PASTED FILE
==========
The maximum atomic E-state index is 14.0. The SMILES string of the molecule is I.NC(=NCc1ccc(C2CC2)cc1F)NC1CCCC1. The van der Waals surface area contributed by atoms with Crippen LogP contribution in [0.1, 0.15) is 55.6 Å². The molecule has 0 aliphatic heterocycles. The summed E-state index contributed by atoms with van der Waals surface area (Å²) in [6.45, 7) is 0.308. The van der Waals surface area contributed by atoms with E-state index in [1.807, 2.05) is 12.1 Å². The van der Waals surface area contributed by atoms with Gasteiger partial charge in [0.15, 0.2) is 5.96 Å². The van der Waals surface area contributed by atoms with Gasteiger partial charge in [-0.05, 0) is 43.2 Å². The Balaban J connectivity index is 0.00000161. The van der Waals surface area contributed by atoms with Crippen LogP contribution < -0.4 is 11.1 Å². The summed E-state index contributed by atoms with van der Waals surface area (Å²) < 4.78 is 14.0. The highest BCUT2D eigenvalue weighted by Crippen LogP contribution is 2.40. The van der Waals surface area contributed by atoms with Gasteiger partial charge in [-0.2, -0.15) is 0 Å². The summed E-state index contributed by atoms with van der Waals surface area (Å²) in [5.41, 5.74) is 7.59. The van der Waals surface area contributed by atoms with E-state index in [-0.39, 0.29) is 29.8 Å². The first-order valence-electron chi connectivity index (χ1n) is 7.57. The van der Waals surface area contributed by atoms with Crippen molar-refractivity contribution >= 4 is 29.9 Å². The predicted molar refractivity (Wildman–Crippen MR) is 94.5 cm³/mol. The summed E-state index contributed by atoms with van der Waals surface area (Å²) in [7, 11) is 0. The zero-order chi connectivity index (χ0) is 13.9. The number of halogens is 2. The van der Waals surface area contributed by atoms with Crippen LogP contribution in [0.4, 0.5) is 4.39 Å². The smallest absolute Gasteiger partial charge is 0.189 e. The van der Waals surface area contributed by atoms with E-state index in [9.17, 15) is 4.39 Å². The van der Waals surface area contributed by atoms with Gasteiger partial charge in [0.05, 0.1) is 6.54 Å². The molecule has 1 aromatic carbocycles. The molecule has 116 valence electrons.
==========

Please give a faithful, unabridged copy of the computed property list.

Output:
The maximum atomic E-state index is 14.0. The SMILES string of the molecule is I.NC(=NCc1ccc(C2CC2)cc1F)NC1CCCC1. The van der Waals surface area contributed by atoms with Crippen LogP contribution in [0.1, 0.15) is 55.6 Å². The molecule has 0 aliphatic heterocycles. The summed E-state index contributed by atoms with van der Waals surface area (Å²) in [6.45, 7) is 0.308. The van der Waals surface area contributed by atoms with E-state index in [1.807, 2.05) is 12.1 Å². The van der Waals surface area contributed by atoms with Gasteiger partial charge in [0.15, 0.2) is 5.96 Å². The van der Waals surface area contributed by atoms with Gasteiger partial charge in [-0.05, 0) is 43.2 Å². The Balaban J connectivity index is 0.00000161. The van der Waals surface area contributed by atoms with Crippen LogP contribution < -0.4 is 11.1 Å². The summed E-state index contributed by atoms with van der Waals surface area (Å²) < 4.78 is 14.0. The highest BCUT2D eigenvalue weighted by Crippen LogP contribution is 2.40. The van der Waals surface area contributed by atoms with Gasteiger partial charge in [-0.2, -0.15) is 0 Å². The summed E-state index contributed by atoms with van der Waals surface area (Å²) in [5.41, 5.74) is 7.59. The van der Waals surface area contributed by atoms with E-state index in [-0.39, 0.29) is 29.8 Å². The first-order valence-electron chi connectivity index (χ1n) is 7.57. The van der Waals surface area contributed by atoms with Crippen molar-refractivity contribution >= 4 is 29.9 Å². The predicted molar refractivity (Wildman–Crippen MR) is 94.5 cm³/mol. The summed E-state index contributed by atoms with van der Waals surface area (Å²) in [7, 11) is 0. The zero-order chi connectivity index (χ0) is 13.9. The number of halogens is 2. The van der Waals surface area contributed by atoms with Crippen LogP contribution in [0.4, 0.5) is 4.39 Å². The smallest absolute Gasteiger partial charge is 0.189 e. The van der Waals surface area contributed by atoms with E-state index in [9.17, 15) is 4.39 Å². The van der Waals surface area contributed by atoms with Gasteiger partial charge in [0.05, 0.1) is 6.54 Å². The molecule has 1 aromatic carbocycles. The molecule has 116 valence electrons.